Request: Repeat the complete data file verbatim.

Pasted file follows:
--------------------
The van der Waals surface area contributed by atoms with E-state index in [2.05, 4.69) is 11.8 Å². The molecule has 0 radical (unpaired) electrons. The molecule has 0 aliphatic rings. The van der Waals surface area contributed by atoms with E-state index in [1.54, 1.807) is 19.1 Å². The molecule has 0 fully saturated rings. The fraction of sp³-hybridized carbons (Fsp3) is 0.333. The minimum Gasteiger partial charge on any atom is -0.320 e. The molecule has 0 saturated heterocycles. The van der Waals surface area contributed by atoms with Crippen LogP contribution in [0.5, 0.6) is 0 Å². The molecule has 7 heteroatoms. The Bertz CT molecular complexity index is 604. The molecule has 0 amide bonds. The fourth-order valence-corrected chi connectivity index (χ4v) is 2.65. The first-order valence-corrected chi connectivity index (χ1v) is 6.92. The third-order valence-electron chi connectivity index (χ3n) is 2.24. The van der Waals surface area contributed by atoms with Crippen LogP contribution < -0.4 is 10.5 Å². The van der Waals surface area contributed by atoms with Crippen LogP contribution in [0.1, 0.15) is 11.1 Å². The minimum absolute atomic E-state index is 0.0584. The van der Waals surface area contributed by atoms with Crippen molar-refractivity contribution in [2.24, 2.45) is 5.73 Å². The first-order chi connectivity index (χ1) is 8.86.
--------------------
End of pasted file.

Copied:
The van der Waals surface area contributed by atoms with E-state index in [2.05, 4.69) is 11.8 Å². The molecule has 0 radical (unpaired) electrons. The molecule has 0 aliphatic rings. The van der Waals surface area contributed by atoms with E-state index in [1.54, 1.807) is 19.1 Å². The molecule has 0 fully saturated rings. The fraction of sp³-hybridized carbons (Fsp3) is 0.333. The minimum Gasteiger partial charge on any atom is -0.320 e. The molecule has 0 saturated heterocycles. The van der Waals surface area contributed by atoms with Crippen LogP contribution in [0.5, 0.6) is 0 Å². The molecule has 7 heteroatoms. The Bertz CT molecular complexity index is 604. The molecule has 0 amide bonds. The fourth-order valence-corrected chi connectivity index (χ4v) is 2.65. The first-order valence-corrected chi connectivity index (χ1v) is 6.92. The third-order valence-electron chi connectivity index (χ3n) is 2.24. The van der Waals surface area contributed by atoms with Crippen LogP contribution < -0.4 is 10.5 Å². The van der Waals surface area contributed by atoms with Crippen LogP contribution in [0.1, 0.15) is 11.1 Å². The minimum absolute atomic E-state index is 0.0584. The van der Waals surface area contributed by atoms with Crippen molar-refractivity contribution in [2.24, 2.45) is 5.73 Å². The first-order chi connectivity index (χ1) is 8.86.